There is a fairly lengthy review of the ACW Museum at Tredegar in the Virginia Daily Press written by Jacqueline Trescott. There are a few interviews, one of which is with Raymond Boone who is the editor of the Richmond Free Press:
"This is ridiculous. Number one, it puts villains on the same plane as American heroes, Lincoln and Douglass," says Raymond Boone, editor and publisher of the Richmond Free Press. "When you start celebrating the Confederacy, you are talking about terrorists. It is normal to celebrate a just cause. It is abnormal to celebrate a losing and unjust cause."
I would venture to guess that Boone has not seen the new exhibit. As a result we could dismiss Boone’s criticism as overly emotional; this however would be a mistake. What it suggests is that African Americans remain very defensive and suspicious of how the Civil War has been and continues to be interpreted. As I’ve said a number of times, the ACW Museum at Tredegar has done a wonderful job of putting slavery and the African-American experience back where it belongs within the broad narrative. Still, the ACW Museum is going to need to do a great deal of outreach to bring African Americans to the museum. Fortunately, their exhibit offers a rich spectrum of possibilities.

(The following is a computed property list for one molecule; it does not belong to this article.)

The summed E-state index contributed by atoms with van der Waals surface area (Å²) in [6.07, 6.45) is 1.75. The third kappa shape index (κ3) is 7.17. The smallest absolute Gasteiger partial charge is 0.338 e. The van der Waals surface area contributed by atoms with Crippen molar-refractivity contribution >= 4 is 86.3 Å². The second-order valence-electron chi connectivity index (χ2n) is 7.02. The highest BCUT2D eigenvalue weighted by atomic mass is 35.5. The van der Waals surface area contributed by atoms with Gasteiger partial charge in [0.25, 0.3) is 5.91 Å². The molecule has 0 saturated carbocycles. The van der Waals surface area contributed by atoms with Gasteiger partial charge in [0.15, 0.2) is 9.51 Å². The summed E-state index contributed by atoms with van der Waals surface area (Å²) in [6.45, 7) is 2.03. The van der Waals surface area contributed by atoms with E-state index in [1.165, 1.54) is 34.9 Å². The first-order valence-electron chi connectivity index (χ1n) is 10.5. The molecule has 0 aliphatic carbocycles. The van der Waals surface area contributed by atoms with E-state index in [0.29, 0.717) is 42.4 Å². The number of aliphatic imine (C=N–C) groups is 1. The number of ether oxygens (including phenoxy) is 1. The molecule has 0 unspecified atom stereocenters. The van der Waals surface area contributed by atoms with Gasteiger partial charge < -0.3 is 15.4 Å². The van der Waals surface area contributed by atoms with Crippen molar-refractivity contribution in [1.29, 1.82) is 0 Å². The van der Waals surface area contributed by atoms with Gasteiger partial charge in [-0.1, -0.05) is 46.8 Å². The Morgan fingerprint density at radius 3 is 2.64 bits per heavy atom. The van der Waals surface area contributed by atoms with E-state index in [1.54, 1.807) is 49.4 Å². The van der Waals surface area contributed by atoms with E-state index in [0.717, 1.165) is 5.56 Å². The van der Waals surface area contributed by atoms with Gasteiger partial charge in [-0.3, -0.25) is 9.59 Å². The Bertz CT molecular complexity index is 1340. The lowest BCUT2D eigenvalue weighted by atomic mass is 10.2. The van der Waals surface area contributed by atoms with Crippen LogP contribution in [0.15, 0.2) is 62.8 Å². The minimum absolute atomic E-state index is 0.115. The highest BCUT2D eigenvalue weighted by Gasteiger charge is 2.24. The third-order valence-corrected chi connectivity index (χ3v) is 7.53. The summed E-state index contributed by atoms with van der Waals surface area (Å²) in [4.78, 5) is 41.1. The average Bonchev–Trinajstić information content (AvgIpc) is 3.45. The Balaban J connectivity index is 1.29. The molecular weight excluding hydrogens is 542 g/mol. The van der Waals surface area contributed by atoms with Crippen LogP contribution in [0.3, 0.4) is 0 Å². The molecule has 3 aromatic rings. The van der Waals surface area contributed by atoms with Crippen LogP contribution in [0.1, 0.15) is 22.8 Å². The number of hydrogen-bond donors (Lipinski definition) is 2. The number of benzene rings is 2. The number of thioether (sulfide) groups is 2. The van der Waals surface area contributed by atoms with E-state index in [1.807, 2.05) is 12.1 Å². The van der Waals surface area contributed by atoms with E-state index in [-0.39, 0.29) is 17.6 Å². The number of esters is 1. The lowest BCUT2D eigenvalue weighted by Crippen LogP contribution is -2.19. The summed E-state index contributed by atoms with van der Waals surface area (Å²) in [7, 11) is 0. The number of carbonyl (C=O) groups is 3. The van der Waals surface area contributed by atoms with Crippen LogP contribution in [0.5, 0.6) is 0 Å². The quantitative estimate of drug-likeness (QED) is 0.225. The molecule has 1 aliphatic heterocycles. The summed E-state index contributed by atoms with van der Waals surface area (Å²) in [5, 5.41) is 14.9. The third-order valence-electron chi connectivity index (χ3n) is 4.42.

The Richmond Daily Dispatch is now accessible on-line. The work has been overseen by University of Richmond History Professor Robert Kenzer and Librarian James Gwin. The project was funded by the Institute of Museum and Library Services. Two years ago I took part in a day-long meeting with roughly 50 other historians and teachers to discuss the direction of the project; it is nice to see it come to fruition. Plans also call for the digitizing of the Richmond census which will make this an even more useful research tool. From the Richmond-Time Dispatch article:
The Daily Dispatch, one of four predecessors of The Times-Dispatch, was
chosen because its circulation was equal to those of all other Richmond papers
combined, it was independent of any political party and it was able to continue
publishing throughout the war. It also contained news from the entire East Coast, reprinting articles from
distant newspapers and even the letters of captured Union soldiers.
Plans also include digitizing the Richmond census and linking to other databases that contain relevant material. I’ve already used this in class and the search engine works well so check it out.
A few years ago a collection of papers belonging to George Bernard was uncovered. I remember hearing about it from someone down at the Petersburg National Battlefield Park, but at the time it was not known who had discovered the papers or what was being done with them. The collection looks to be a set of talks along the lines of his 1892 War Talks of Confederate Veterans – perhaps a second volume. Well, yesterday I was contacted by an individual who is organizing the material for publication. I have yet to speak to him, but I have to say that this is very exciting news for those of us interested in Mahone’s division and specifically the Crater.